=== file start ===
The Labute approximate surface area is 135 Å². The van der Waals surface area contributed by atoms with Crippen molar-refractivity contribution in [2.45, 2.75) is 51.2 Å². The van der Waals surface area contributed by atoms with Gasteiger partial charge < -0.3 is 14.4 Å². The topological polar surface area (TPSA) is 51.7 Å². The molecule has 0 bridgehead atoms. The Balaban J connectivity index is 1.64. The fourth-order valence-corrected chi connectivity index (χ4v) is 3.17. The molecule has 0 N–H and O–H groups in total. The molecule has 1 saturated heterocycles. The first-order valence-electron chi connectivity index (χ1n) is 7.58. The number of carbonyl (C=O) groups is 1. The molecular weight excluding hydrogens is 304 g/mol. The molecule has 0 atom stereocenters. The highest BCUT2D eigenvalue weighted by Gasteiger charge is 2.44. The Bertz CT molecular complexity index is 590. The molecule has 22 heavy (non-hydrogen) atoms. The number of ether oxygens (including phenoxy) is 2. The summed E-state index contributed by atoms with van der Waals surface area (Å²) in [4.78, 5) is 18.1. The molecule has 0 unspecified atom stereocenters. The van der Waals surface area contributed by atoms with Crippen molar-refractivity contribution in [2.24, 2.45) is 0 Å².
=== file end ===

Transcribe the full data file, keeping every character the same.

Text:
The Labute approximate surface area is 135 Å². The van der Waals surface area contributed by atoms with Crippen molar-refractivity contribution in [2.45, 2.75) is 51.2 Å². The van der Waals surface area contributed by atoms with Gasteiger partial charge < -0.3 is 14.4 Å². The topological polar surface area (TPSA) is 51.7 Å². The molecule has 0 bridgehead atoms. The Balaban J connectivity index is 1.64. The fourth-order valence-corrected chi connectivity index (χ4v) is 3.17. The molecule has 0 N–H and O–H groups in total. The molecule has 1 saturated heterocycles. The first-order valence-electron chi connectivity index (χ1n) is 7.58. The number of carbonyl (C=O) groups is 1. The molecular weight excluding hydrogens is 304 g/mol. The molecule has 0 atom stereocenters. The highest BCUT2D eigenvalue weighted by Gasteiger charge is 2.44. The Bertz CT molecular complexity index is 590. The molecule has 22 heavy (non-hydrogen) atoms. The number of ether oxygens (including phenoxy) is 2. The summed E-state index contributed by atoms with van der Waals surface area (Å²) in [4.78, 5) is 18.1. The molecule has 0 unspecified atom stereocenters. The van der Waals surface area contributed by atoms with Crippen molar-refractivity contribution in [2.24, 2.45) is 0 Å².